The rare asbestos cancer known as mesothelioma has many similarities to lung cancer; it affects the same general area of the body and exhibits many of the same symptoms. Yet there are some substantial differences—from the causes and development of the cancers, to the structure of the tumors, to their treatment.
One of the reasons that these two diseases are often conflated is that exposure to the toxic material asbestos can cause both of them. Yet the two occur in different tissues of the body. Lung cancer affects the lung tissue itself, whereas mesothelioma attacks the pleura, which is a thin membrane that both covers the lungs (and other organs) and lines the inside of the chest cavity. Mesothelioma may later metastasize to the lung tissue, but it always begins in the mesothelium. Although pleural mesothelioma is the most common form of the cancer, it can also strike the peritoneal or pericardial mesothelia, which surround and protect the stomach and the heart, respectively.
Asbestos exposure is the primary cause of mesothelioma, although there are some other possible causes of the disease—exposure to Thorotrast, a chemical once used in diagnostic X-rays, and to Simian virus 40, which contaminated several million polio vaccines. The relatively recent technology of carbon nanotubes has also fallen under scrutiny as being a possible source of mesothelioma cancer, but none of these purported causes have been conclusively linked to the cancer to the same extent as asbestos.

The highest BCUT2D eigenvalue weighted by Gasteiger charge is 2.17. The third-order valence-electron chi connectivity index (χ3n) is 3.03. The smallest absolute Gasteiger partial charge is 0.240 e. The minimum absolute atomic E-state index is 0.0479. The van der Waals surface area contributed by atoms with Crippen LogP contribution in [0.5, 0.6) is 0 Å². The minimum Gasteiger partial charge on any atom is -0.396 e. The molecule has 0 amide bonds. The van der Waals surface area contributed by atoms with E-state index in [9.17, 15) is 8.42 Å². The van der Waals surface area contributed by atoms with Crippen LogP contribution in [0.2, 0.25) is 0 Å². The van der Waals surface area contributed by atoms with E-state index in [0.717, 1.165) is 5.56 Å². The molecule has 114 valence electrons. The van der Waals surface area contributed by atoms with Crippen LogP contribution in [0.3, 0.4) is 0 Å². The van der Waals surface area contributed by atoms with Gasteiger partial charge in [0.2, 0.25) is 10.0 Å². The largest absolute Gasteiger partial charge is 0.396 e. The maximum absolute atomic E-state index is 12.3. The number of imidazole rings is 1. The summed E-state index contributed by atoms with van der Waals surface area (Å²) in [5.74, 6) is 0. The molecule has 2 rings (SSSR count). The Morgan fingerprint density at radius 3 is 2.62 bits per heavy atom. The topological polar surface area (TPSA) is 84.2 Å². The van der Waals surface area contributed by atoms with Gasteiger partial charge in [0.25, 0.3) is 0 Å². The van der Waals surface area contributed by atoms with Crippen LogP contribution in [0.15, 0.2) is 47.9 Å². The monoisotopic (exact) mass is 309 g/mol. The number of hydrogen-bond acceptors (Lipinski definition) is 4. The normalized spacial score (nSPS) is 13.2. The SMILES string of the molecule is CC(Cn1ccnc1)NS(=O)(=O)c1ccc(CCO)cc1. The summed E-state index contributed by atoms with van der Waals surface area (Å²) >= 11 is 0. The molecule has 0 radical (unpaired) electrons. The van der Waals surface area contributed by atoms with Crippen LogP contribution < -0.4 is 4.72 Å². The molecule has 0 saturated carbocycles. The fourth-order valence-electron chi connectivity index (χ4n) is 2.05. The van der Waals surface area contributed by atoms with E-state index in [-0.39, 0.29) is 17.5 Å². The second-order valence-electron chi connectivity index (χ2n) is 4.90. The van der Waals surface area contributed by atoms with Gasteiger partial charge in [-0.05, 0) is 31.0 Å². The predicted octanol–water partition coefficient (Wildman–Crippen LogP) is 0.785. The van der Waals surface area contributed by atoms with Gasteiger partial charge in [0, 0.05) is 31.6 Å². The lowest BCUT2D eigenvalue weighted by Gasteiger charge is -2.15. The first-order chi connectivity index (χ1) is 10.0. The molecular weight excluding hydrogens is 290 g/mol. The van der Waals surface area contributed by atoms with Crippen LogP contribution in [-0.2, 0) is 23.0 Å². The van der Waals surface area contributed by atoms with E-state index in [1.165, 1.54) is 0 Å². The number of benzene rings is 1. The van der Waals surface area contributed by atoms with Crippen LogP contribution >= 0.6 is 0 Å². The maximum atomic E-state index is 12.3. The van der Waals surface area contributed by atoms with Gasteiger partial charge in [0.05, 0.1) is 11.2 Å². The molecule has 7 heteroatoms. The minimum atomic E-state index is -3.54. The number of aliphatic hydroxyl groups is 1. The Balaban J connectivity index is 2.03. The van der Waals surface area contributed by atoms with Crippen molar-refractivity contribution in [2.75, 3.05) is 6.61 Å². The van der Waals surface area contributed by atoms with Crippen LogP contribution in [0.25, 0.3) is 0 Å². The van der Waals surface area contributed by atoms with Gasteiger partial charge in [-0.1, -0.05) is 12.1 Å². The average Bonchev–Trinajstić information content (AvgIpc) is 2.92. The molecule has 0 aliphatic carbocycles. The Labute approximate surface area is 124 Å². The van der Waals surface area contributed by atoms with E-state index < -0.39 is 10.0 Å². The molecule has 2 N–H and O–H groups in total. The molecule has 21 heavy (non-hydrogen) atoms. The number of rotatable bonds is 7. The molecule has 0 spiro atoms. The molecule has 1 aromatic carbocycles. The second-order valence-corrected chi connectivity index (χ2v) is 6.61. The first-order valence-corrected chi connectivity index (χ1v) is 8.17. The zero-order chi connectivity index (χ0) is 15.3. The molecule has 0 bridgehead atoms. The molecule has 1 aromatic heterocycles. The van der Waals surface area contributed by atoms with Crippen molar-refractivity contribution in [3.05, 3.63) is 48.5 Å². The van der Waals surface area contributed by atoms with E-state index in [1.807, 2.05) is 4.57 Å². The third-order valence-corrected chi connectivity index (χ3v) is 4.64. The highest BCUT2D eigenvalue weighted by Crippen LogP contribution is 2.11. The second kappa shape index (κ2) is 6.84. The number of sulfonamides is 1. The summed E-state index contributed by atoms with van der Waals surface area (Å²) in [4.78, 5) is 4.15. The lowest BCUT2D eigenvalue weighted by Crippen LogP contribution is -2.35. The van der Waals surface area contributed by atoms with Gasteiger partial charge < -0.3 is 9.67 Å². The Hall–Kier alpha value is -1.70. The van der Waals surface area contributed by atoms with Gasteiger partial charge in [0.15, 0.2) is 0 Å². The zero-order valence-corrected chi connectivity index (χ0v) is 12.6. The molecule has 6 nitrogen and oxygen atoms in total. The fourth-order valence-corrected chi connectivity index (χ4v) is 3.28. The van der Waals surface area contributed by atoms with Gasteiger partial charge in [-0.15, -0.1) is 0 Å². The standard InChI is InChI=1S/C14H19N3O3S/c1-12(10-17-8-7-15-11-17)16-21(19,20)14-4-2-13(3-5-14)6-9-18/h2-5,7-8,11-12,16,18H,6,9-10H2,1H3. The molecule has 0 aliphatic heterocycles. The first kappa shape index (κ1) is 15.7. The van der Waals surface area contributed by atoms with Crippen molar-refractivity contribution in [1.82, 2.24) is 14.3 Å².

On the other hand, lung cancer may be caused by a number of factors, or a combination. Smoking, secondhand smoking, a family history of the disease, and exposure to radon gas are all definitively linked to a higher incidence of lung cancer diagnoses.
Although patients diagnosed with lung cancer may have large or multiple tumors, the tumors generally are individualized masses with clearly defined boundaries. This makes them easier for a surgeon to remove, thereby increasing the chances of actually curing the cancer. Mesothelioma, on the other hand, is characterized by diffuse malignancies; the “tumor” is not a contained mass but instead spreads across the surface of the mesothelium, rendering it extremely difficult to surgically resect. In later stages, mesothelioma can actually encase the lung in a rind-like fashion. For the same reasons, lung cancer is more receptive to chemotherapy and radiation, whereas both of these therapies are usually unable to inhibit the growth of the diffuse malignant tissues in mesothelioma.
Another significant difference between these two types of cancer is their rates of occurrence. Lung cancer is diagnosed in approximately 200,000 new patients each year in the United States; mesothelioma cases number only about 3,000. The decline in cigarette smoking will undoubtedly cause lung cancer rates to fall, and mesothelioma rates are expected to peak in the coming decade, because the disease has such a long latency period. Yet mesothelioma will always be a much rarer cancer than lung cancer.
Neither cancer has a particularly high survival rate, but the prognosis for lung cancer is generally less grim than that for mesothelioma. Depending on the stage, lung cancer patients have a five-year survival rate between 15 and 75 percent, but fewer than 10 percent of mesothelioma patients live two years or longer past diagnosis. Typically, those who learn that they have malignant pleural mesothelioma only live a few months.